To install the package, please use the following.

```
if (!requireNamespace("BiocManager"))
install.packages("BiocManager")
BiocManager::install("mbkmeans")
```

This vignette provides an introductory example on how
to work with the `mbkmeans`

package, which contains an
implementation of the mini-batch k-means algorithm
proposed in (Sculley 2010) for large single-cell
sequencing data.

The main function to be used by the users is `mbkmeans`

.
This is implemented as an S4 generic and methods are
implemented for `matrix`

, `Matrix`

, `HDF5Matrix`

,
`DelayedMatrix`

, `SummarizedExperiment`

, and
`SingleCellExperiment`

.

Most of this work was inspired by the
`MiniBatchKmeans()`

function implemented in the
`ClusterR`

R package and we re-use many of the
C++ functions implemented there.

Our main contribution here is to provide an
interface to the `DelayedArray`

and `HDF5Array`

packages, allowing the user to run the mini-batch
*k*-means algorithm on data that do not fit
entirely in memory.

The motivation for this work is the clustering of
large single-cell RNA-sequencing (scRNA-seq) datasets,
and hence the main focus is on Bioconductor’s
`SingleCellExperiment`

and `SummarizedExperiment`

data container. For this reason, `mbkmeans`

assumes a
data representation typical of genomic data, in which
genes (variables) are in the rows and cells
(observations) are in the column. This is contrary to
most other statistical applications, and notably to
the `stats::kmeans()`

and `ClusterR::MiniBatchKmeans()`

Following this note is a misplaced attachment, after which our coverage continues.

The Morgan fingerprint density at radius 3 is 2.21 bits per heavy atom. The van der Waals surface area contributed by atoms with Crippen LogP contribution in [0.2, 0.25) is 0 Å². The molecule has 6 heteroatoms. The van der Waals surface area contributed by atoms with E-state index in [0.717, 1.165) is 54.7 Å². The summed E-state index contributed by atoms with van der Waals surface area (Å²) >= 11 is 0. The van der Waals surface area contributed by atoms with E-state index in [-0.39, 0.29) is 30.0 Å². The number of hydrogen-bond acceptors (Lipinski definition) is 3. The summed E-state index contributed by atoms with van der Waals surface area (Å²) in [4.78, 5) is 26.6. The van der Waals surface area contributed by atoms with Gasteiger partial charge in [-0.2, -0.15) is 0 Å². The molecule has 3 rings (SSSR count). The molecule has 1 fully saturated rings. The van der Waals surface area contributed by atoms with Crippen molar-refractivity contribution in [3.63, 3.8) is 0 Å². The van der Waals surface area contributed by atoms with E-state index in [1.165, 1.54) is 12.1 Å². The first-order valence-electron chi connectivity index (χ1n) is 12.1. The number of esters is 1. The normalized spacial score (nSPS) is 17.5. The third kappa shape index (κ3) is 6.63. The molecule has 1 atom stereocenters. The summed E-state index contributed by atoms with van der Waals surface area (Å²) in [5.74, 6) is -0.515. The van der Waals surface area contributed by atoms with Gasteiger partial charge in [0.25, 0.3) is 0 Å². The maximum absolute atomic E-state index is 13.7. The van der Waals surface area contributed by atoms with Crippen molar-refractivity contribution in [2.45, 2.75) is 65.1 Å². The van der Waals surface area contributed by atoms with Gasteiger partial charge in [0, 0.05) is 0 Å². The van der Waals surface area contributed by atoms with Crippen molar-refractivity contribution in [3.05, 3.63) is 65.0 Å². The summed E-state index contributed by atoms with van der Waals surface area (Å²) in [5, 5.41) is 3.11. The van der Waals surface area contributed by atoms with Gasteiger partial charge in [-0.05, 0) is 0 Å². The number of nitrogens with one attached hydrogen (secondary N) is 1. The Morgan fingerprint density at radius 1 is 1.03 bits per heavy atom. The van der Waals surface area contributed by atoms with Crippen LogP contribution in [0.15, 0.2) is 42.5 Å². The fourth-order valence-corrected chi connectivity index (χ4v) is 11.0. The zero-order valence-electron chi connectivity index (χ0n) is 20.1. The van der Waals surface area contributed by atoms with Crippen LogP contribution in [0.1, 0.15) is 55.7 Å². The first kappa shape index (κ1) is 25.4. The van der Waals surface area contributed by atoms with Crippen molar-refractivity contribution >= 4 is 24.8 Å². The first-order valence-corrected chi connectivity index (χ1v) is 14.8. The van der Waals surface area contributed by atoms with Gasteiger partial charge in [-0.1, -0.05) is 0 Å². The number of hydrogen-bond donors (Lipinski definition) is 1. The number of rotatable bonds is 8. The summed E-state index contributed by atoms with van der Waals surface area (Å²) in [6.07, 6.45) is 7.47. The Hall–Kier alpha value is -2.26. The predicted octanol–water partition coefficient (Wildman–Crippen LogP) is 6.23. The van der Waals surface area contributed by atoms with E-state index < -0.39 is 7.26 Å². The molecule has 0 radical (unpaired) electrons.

functions that assume observations in rows.

We provide a lower-level `mini_batch()`

function that
expects observations in rows and is expected to be a direct
a replacement of `ClusterR::MiniBatchKmeans()`

for on-disk
data representations such as `HDF5`

files. The rest of
this document shows the typical use case through the
`mbkmeans()`

interface, users interested in the
`mini_batch()`

function should refer to its manual page.

To illustrate a typical use case, we use the
`pbmc4k`

dataset of the
`TENxPBMCData`

package.
This dataset contains a set of about 4,000 cells from
peripheral blood from a healthy donor and is expected
to contain many types or clusters of cell.

Note that in this vignette, we do not aim at identifying
biologically meaningful clusters here (that would
entail a more sophisticated normalization of data and
dimensionality reduction), but insted we only aim to show
how to run mini-batch *k*-means on a large HDF5-backed
matrix.

We normalize the data simply by scaling for the total
number of counts using `scater`

and select the 1,000
most variable genes and a random set of 100 cells to
speed-up computations.

```
tenx_pbmc4k <- TENxPBMCData(dataset = "pbmc4k")
set.seed(1034)
idx <- sample(seq_len(NCOL(tenx_pbmc4k)), 100)
sce <- tenx_pbmc4k[, idx]
#normalization
sce <- normalize(sce)
vars <- rowVars(logcounts(sce))
names(vars) <- rownames(sce)
vars <- sort(vars, decreasing = TRUE)
sce1000 <- sce[names(vars)[1:1000],]
sce1000
```

```
## class: SingleCellExperiment
## dim: 1000 100
## metadata(1): log.exprs.offset
## assays(2): counts logcounts
## rownames(1000): ENSG00000090382 ENSG00000204287 ... ENSG00000117748
## ENSG00000135968
## rowData names(3): ENSEMBL_ID Symbol_TENx Symbol
## colnames: NULL
## colData names(11): Sample Barcode ... Individual Date_published
## reducedDimNames(0):
## spikeNames(0):
## altExpNames(0):
```

`mbkmeans`

The main function, `mbkmeans()`

, returns a
list object including `centroids`

,
`WCSS_per_cluster`